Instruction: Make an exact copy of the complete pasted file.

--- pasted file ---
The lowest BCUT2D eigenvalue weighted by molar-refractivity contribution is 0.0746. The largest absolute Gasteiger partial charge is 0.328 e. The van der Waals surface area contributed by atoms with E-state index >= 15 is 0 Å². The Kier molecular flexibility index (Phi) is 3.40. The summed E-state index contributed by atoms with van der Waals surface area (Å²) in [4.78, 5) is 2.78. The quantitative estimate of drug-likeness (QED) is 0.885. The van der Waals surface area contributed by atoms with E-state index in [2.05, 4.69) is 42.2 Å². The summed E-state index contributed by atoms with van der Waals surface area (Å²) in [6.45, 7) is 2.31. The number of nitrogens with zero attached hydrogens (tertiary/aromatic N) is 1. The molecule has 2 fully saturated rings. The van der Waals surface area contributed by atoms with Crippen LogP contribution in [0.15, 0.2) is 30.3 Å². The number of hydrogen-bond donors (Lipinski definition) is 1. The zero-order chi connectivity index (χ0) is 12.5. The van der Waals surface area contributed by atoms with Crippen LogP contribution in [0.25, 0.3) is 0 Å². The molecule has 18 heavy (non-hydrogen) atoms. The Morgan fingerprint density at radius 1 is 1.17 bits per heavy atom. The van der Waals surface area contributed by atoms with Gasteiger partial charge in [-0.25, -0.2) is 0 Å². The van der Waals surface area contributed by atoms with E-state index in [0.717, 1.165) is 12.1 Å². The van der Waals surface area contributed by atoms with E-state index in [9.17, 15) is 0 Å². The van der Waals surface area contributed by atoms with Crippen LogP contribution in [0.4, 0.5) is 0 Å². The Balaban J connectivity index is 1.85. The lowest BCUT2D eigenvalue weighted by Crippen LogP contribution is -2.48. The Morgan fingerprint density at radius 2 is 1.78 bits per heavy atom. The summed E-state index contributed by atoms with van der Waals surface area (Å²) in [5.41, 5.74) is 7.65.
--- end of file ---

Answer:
The lowest BCUT2D eigenvalue weighted by molar-refractivity contribution is 0.0746. The largest absolute Gasteiger partial charge is 0.328 e. The van der Waals surface area contributed by atoms with E-state index >= 15 is 0 Å². The Kier molecular flexibility index (Phi) is 3.40. The summed E-state index contributed by atoms with van der Waals surface area (Å²) in [4.78, 5) is 2.78. The quantitative estimate of drug-likeness (QED) is 0.885. The van der Waals surface area contributed by atoms with E-state index in [2.05, 4.69) is 42.2 Å². The summed E-state index contributed by atoms with van der Waals surface area (Å²) in [6.45, 7) is 2.31. The number of nitrogens with zero attached hydrogens (tertiary/aromatic N) is 1. The molecule has 2 fully saturated rings. The van der Waals surface area contributed by atoms with Crippen LogP contribution in [0.15, 0.2) is 30.3 Å². The number of hydrogen-bond donors (Lipinski definition) is 1. The zero-order chi connectivity index (χ0) is 12.5. The van der Waals surface area contributed by atoms with Crippen LogP contribution in [0.25, 0.3) is 0 Å². The molecule has 18 heavy (non-hydrogen) atoms. The Morgan fingerprint density at radius 1 is 1.17 bits per heavy atom. The van der Waals surface area contributed by atoms with Gasteiger partial charge in [-0.25, -0.2) is 0 Å². The van der Waals surface area contributed by atoms with E-state index in [0.717, 1.165) is 12.1 Å². The van der Waals surface area contributed by atoms with E-state index in [9.17, 15) is 0 Å². The van der Waals surface area contributed by atoms with Crippen LogP contribution in [0.4, 0.5) is 0 Å². The Balaban J connectivity index is 1.85. The lowest BCUT2D eigenvalue weighted by Crippen LogP contribution is -2.48. The Morgan fingerprint density at radius 2 is 1.78 bits per heavy atom. The summed E-state index contributed by atoms with van der Waals surface area (Å²) in [5.41, 5.74) is 7.65.